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Green Bay Packers coach Mike McCarthy is shaking up his offensive coaching staff after a disappointing 2015 season.

The Packers parted ways with tight ends coach Jerry Fontenot and running backs coach Sam Gash, the organization announced Tuesday. The changes come at two underwhelming positions on an offense that finished the regular season 23rd in yards and 28th in third-down percentage.

Fontenot was one of six remaining assistant coaches from McCarthy’s first staff in 2006. A 16-year NFL veteran, Fontenot first came to Green Bay as a coaching intern in 2006. He stayed on staff as an offensive assistant that season and was promoted to assistant offensive line coach the following year.

He replaced Edgar Bennett as running backs coach in 2011 before moving to tight ends the following year.

“It’s been a pleasure to work with Jerry for the past 10 seasons,” McCarthy said in a statement. "He has given a lot to this organization and has been a big part of our success. We wish Jerry, Stephanie and their family all the best moving forward.”

Fontenot had success early with Jermichael Finley and Andrew Quarless, but the position was largely a disappointment the past two seasons. Often ineffective in the pass game, the tight ends’ blocking has been an issue for the past few years.

Despite an obvious need, the Packers neglected to address tight end early in last year’s draft. So McCarthy must have felt Richard Rodgers, rookie sixth-round pick Kennard Backman and former undrafted free agent Justin Perillo didn’t make enough progress under Fontenot’s watch.

Rodgers caught 58 passes and had eight touchdowns, but averaged only 8.8 yards per catch. When asked about Rodgers and second-year receiver Davante Adams, McCarthy said: “I think both those guys definitely need to make a jump.”

Gash recently completed his second year on the Packers’ coaching staff. Since the Packers typically issue their assistant coaches two-year contracts, it’s possible his contract ran out.

A two-time Pro Bowl fullback, Gash spent the previous six seasons on the Detroit Lions' coaching staff, serving mainly as running backs coach. He was fired in 2013 and took a year off from coaching before Green Bay hired him to replace his former teammate, Alex Van Pelt, as its running backs coach in 2014.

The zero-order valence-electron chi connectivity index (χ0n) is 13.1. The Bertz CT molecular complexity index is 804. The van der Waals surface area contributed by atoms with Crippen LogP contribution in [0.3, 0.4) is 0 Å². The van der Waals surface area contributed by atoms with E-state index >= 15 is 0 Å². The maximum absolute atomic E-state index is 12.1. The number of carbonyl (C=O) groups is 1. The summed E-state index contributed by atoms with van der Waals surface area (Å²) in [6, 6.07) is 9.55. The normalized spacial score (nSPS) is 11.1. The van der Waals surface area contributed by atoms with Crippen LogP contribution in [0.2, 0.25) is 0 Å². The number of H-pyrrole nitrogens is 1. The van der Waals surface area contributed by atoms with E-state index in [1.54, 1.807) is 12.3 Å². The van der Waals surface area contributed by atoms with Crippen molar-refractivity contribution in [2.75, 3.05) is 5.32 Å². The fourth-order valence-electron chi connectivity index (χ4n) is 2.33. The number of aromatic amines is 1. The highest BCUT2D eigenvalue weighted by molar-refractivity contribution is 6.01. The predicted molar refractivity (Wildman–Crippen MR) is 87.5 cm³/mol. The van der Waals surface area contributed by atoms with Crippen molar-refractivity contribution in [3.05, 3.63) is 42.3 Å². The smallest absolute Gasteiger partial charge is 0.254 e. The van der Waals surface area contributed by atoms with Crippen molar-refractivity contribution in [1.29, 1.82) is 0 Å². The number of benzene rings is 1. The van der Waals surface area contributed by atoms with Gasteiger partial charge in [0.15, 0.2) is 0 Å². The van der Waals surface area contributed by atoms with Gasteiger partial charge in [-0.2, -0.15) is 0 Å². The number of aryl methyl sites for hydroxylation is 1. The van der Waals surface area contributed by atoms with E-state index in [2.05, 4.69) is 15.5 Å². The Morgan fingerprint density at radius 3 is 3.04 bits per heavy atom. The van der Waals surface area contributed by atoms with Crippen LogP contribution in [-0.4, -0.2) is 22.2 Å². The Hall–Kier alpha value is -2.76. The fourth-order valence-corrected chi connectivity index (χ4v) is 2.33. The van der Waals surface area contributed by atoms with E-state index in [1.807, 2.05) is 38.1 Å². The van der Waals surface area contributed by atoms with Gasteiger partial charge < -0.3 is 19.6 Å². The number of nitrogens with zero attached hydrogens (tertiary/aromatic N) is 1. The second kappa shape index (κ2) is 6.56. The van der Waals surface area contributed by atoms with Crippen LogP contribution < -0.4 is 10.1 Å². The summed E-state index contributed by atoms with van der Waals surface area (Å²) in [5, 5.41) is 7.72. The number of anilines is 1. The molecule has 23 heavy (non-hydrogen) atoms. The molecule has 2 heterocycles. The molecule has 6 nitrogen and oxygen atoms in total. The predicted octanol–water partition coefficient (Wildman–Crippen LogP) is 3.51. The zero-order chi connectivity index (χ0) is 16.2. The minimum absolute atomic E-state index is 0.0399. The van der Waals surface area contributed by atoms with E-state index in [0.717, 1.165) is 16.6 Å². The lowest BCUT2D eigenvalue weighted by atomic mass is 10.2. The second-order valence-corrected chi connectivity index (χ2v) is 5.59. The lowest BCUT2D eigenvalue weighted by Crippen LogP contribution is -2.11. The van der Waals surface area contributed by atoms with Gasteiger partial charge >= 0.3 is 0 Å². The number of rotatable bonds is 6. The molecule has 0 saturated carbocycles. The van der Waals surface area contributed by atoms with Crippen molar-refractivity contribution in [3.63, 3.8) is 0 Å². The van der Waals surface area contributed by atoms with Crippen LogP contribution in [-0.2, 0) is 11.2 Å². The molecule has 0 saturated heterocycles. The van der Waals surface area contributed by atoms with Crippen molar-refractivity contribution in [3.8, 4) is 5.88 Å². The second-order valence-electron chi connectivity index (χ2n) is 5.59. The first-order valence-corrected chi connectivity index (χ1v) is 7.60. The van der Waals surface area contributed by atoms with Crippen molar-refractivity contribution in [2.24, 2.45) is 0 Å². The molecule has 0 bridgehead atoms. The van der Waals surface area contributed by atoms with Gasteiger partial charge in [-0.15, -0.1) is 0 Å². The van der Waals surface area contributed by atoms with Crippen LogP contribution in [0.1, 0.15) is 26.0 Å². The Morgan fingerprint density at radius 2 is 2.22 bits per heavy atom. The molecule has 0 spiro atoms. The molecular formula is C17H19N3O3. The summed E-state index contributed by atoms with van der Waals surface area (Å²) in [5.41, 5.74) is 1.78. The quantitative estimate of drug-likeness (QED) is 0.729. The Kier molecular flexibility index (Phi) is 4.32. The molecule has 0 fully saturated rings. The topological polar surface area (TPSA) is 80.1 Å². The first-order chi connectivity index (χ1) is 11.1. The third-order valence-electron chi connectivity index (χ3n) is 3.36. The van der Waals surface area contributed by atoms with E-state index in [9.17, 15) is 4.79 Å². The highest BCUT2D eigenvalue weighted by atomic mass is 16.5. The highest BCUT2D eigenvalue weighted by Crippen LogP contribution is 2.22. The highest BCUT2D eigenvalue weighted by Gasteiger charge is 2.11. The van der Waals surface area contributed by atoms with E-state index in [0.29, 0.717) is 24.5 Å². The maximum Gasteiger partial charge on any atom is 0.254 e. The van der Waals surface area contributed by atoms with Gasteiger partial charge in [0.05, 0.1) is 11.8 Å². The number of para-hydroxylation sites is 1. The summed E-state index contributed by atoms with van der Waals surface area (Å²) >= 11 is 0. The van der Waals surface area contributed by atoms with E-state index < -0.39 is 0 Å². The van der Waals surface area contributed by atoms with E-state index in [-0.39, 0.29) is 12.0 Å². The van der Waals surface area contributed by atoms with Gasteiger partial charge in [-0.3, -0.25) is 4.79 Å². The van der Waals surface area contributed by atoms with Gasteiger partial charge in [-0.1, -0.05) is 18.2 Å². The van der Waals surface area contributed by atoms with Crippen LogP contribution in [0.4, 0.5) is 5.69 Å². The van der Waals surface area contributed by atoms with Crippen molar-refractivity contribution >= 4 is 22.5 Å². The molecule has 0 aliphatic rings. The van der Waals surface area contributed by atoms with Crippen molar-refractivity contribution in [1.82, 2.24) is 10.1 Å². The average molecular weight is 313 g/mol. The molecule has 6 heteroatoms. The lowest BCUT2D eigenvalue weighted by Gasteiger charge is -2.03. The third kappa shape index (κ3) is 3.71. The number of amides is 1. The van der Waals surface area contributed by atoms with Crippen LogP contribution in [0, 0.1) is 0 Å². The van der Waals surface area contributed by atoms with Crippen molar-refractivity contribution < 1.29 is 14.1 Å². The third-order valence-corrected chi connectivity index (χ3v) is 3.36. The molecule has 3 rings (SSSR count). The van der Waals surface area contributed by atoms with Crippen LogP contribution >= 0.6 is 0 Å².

In his first season, Gash helped Eddie Lacy blossom as a pass-catcher and finish seventh in the NFL with 1,139 rushing yards, but questions about Lacy's commitment and conditioning towered over the running game this year. Lacy, who was benched in December for missing curfew, finished with just 758 rushing yards and three touchdowns after totaling 3,001 total yards in his first two NFL seasons.

Lacy and James Starks still powered the Packers to 12th in NFL rushing this year, but also combined for nine fumbles. After McCarthy’s proclamation on Monday that Lacy “cannot play at the weight that he played at this year,” it’s possible the Packers are looking for a more authoritative coach to handle Lacy going forward.

“I would like to thank Sam for his contributions to the team over the past two seasons,” said McCarthy. “We hope for the best for Sam, Alicia and their family in the future.”

The Packers fiddled with their coaching staff last year when McCarthy gave up play-calling duties. That shift saw offensive coordinator Tom Clements become associate head coach, receivers coach Edgar Bennett move to coordinator and quarterbacks coach Alex Van Pelt taking over the receivers, as well.

The new format didn’t work. McCarthy resumed play-calling duties in December, leaving Clements to oversee the offense from the coaches’ box during games. Despite the demotion, McCarthy said on Monday that he anticipates Clements will return next season, but added that "we will change."

Those evaluations officially are underway.

“The structure was obviously a part of the failure on offense,” McCarthy said Monday. “That's something that will be closely evaluated.”

whodkiew@pressgazettemedia.com and follow him on Twitter @WesHod.

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